Domestic and family violence: brave men are vulnerable not violentNov 20, 2023
Australian national and state governments are very good at holding inquiries and releasing reports aimed at tackling wicked problems. Top of today’s long list is Domestic and Family Violence (DFV), where all governments combined to produce another National Plan last year:
“On 17 October 2022, the Australian, state and territory governments released the National Plan to End Violence against Women and Children 2022–2032 (National Plan).
“The National Plan is the overarching national policy framework that will guide actions towards ending violence against women and children over the next 10 years.
“It highlights how all parts of society, including governments, businesses and workplaces, media, schools and educational institutions, the family, domestic and sexual violence sector, communities and all individuals, must work together to achieve the shared vision of ending gender-based violence in one generation.
“The National Plan outlines what needs to happen to achieve the vision of ending violence in one generation, across four domains:
- Prevention – working to change the underlying social drivers of violence by addressing the attitudes and systems that drive violence against women and children to stop it before it starts.
- Early intervention – identifying and supporting individuals who are at high risk of experiencing or perpetrating violence and prevent it from reoccurring.
- Response – providing services and supports to address existing violence and support victim-survivors experiencing violence, such as crisis support and police intervention, and a trauma-informed justice system that will hold people who use violence to account.
- Recovery and healing – helping to reduce the risk of re-traumatisation, and supporting victim-survivors to be safe and healthy to be able to recover from trauma and the physical, mental, emotional, and economic impacts of violence.”
Now that you ‘know the plan,’ what will actually happen? Most likely a lot of busy work by politicians, bureaucrats and NGOs with contracts to provide support services as part of the Care Economy. All well intentioned.
But what will happen in local communities, among families and friends, between neighbours, and in the schools and early child care centres?
Probably more of the same – awkward silences, face-saving denial, and ‘not wanting to interfere.’
In short, this is not good enough. Some seismic change right now needs to shake men in our local communities out of their denial and into combined sharing about this scourge.
Adults need to listen to children, across cultures, faiths and generations. People need to reclaim their agency and responsibility for looking out for each other. And men need to admit their ingrained lack of emotional resilience, their need for help to become more active in listening, more openly vulnerable, and to be brave enough to admit they have a problem with anger management and dealing with stress.
This is Home Work. For everyone at home, and at school, and child care, and workplaces. It’s for each of us to do – not the Care Economy.
Where we need the Care Economy’s contracted providers is for the acute DFV triaging, and slower specialist healing and recovery support, plus steering perpetrators through rehabilitation away from everyone else.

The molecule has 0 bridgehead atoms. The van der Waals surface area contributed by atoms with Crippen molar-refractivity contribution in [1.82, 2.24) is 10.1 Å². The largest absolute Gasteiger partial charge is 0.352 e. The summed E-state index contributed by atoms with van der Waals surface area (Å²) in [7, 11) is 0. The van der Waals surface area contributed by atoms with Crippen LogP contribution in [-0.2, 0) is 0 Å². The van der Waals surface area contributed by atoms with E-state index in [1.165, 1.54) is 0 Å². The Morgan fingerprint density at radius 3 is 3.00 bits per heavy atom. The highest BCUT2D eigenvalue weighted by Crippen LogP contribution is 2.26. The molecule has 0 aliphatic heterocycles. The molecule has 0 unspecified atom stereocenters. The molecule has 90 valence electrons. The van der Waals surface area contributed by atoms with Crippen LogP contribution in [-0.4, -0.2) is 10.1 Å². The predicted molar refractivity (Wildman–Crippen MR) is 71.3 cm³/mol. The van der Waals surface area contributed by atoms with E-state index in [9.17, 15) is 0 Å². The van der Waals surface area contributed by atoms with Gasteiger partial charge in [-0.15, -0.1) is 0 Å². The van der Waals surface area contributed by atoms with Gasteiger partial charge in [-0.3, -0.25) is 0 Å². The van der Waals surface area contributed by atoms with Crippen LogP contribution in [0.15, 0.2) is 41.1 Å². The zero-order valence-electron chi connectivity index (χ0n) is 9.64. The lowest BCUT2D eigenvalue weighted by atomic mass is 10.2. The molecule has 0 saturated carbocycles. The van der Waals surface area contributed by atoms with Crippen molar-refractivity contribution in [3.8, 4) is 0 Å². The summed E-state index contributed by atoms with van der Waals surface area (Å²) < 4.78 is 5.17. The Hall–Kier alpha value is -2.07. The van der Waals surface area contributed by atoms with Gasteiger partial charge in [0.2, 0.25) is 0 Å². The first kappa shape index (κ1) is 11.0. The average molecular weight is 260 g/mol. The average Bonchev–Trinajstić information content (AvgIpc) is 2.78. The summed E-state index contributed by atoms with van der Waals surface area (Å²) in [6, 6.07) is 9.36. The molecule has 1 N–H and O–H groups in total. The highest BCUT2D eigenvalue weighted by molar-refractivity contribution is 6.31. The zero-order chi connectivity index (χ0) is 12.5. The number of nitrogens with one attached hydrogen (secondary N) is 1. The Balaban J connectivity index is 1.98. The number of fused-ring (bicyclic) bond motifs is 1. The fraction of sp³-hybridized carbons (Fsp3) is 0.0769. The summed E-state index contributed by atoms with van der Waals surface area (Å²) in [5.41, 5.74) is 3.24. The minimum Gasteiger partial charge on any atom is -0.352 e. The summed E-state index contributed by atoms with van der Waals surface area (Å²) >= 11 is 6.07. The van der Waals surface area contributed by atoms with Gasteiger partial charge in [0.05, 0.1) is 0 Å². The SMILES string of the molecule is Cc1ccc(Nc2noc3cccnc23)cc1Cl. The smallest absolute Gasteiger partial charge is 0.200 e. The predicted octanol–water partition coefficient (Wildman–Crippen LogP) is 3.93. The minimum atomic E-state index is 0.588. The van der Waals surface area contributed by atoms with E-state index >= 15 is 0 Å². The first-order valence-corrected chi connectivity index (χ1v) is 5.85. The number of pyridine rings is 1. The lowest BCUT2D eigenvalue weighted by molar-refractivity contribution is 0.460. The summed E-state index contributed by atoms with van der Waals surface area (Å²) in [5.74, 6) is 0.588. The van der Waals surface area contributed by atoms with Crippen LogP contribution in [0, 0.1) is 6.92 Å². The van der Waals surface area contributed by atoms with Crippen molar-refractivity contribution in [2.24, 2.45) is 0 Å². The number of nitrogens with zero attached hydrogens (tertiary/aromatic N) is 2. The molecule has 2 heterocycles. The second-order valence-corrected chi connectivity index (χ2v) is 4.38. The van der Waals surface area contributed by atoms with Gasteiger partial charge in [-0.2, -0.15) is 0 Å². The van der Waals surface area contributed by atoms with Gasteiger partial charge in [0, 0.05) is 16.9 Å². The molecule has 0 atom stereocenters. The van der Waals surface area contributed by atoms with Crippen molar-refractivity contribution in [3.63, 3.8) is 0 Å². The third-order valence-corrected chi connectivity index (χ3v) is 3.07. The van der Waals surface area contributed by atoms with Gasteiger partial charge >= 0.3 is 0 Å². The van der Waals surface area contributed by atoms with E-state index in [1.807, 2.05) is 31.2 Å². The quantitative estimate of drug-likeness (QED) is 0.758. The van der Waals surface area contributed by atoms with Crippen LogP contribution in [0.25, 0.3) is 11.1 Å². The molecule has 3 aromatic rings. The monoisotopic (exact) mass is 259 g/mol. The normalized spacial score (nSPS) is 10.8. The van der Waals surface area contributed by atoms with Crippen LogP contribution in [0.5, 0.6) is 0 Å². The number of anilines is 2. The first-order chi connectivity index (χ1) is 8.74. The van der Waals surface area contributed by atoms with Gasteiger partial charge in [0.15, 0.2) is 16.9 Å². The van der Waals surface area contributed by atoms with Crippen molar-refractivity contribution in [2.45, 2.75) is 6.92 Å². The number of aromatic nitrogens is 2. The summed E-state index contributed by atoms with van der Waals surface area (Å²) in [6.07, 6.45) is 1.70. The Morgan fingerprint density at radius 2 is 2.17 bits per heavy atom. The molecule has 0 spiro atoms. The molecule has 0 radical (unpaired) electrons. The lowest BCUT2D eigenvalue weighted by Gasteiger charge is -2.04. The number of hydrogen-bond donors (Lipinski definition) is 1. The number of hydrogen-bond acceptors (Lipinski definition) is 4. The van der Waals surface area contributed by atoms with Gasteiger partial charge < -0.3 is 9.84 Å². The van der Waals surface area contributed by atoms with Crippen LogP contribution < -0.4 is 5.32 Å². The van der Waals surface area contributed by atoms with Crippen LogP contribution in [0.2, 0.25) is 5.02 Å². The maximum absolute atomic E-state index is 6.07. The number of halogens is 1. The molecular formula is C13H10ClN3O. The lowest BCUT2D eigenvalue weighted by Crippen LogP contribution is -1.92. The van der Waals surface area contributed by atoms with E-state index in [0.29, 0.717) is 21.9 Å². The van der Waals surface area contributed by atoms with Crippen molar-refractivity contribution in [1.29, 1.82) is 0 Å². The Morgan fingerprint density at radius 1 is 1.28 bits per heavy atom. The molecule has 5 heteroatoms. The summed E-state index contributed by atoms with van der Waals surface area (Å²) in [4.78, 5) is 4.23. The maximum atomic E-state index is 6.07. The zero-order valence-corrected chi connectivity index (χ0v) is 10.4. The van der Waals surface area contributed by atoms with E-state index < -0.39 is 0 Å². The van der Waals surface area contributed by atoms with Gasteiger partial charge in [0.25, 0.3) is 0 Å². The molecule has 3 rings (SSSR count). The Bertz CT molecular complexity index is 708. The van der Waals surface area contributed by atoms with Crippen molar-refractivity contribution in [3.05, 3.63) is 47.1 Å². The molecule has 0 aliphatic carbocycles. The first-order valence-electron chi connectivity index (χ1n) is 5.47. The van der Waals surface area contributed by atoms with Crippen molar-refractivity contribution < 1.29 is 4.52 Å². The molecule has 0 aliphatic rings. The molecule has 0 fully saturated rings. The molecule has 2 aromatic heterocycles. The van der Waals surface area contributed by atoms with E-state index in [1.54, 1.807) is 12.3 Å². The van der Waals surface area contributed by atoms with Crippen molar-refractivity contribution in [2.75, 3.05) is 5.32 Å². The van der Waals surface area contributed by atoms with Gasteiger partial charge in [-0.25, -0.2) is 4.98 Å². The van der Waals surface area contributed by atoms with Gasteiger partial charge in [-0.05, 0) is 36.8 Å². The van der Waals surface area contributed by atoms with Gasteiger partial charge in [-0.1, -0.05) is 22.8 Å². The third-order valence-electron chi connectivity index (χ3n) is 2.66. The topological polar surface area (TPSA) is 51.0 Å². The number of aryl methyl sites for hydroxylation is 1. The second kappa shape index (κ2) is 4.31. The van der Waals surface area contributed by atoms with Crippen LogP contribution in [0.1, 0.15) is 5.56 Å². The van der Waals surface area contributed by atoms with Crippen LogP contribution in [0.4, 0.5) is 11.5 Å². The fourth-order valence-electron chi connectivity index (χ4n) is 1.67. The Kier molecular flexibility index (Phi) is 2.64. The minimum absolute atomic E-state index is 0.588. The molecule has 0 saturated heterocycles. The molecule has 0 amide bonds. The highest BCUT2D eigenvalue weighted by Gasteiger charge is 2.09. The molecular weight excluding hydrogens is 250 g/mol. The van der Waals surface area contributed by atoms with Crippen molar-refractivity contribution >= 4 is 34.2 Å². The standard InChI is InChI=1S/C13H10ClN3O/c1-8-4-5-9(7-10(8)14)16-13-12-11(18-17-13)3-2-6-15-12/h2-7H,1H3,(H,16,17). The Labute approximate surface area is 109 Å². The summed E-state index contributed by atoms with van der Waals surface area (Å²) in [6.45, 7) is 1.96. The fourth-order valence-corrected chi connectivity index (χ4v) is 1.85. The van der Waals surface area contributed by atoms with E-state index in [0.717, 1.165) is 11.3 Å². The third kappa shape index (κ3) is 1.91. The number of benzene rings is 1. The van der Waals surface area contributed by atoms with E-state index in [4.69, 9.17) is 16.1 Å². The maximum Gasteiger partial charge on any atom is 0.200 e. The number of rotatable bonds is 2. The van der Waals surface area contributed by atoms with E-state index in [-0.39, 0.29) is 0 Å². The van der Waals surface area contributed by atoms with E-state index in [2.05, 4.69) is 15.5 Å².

But nothing will change across society until the way power is exercised in our families and communities changes – men need to learn to be in Respectful Relationships with Women, Children and each other. And it needs to start with Boys and Men learning alongside each other.
At 71, having grown up in a four male/one female family and attended an all boys school throughout my 1950s and 1960s school years, I am still on a lifelong journey of trying to unlearn the sexist, misogynous and power imbalanced unconsciousness that is ‘being an Aussie Bloke.’
And the friends I have made in Asian Australian communities, Middle Eastern Australian communities, and First People, all share the same knowledge. Men are inadequately prepared for respectful adult life, when they concentrate on ‘pulling yourself together and getting on with the job.’
Fear, Anxiety and Depression are rife among young men of all cultures and beliefs who are stuck trying to live up to a totally outdated version of masculinity. This leads to ongoing inner stress and anxiety, despite appearances, and then when a tipping point happens it leads to self-harm, suicide, or bashing women and children.
All because men in our society and its multicultural member groups Don’t Talk About It!
No wonder Lifeline tries to promote ‘Let’s Talk About It’ among young people, to begin allowing kids to de-stress. It’s a direct way to save lives.
DFV will only be reduced when We Are All Talking About It, and practising Respectful Relationships across genders, ages, races and faiths.
So it’s over to you, men and boys. Get together and start sharing about your fears and anxieties and sense of failing to be some idealised version of ‘manhood.’ Help each other to learn to be people who treat women and children with equal respect. And their cultures, beliefs and gender diversity.
Then the Care Economy’s DFV specialists can focus on triaging the critical cases, and trying to support healing and recovery.
Male leaders in schools, faiths and community groups need to set up appropriate separate access to rehabilitation for DFV perpetrators, and keep the victim survivors (women and children) firewalled from repeat offending. That’s responsible, respectful family and community leadership.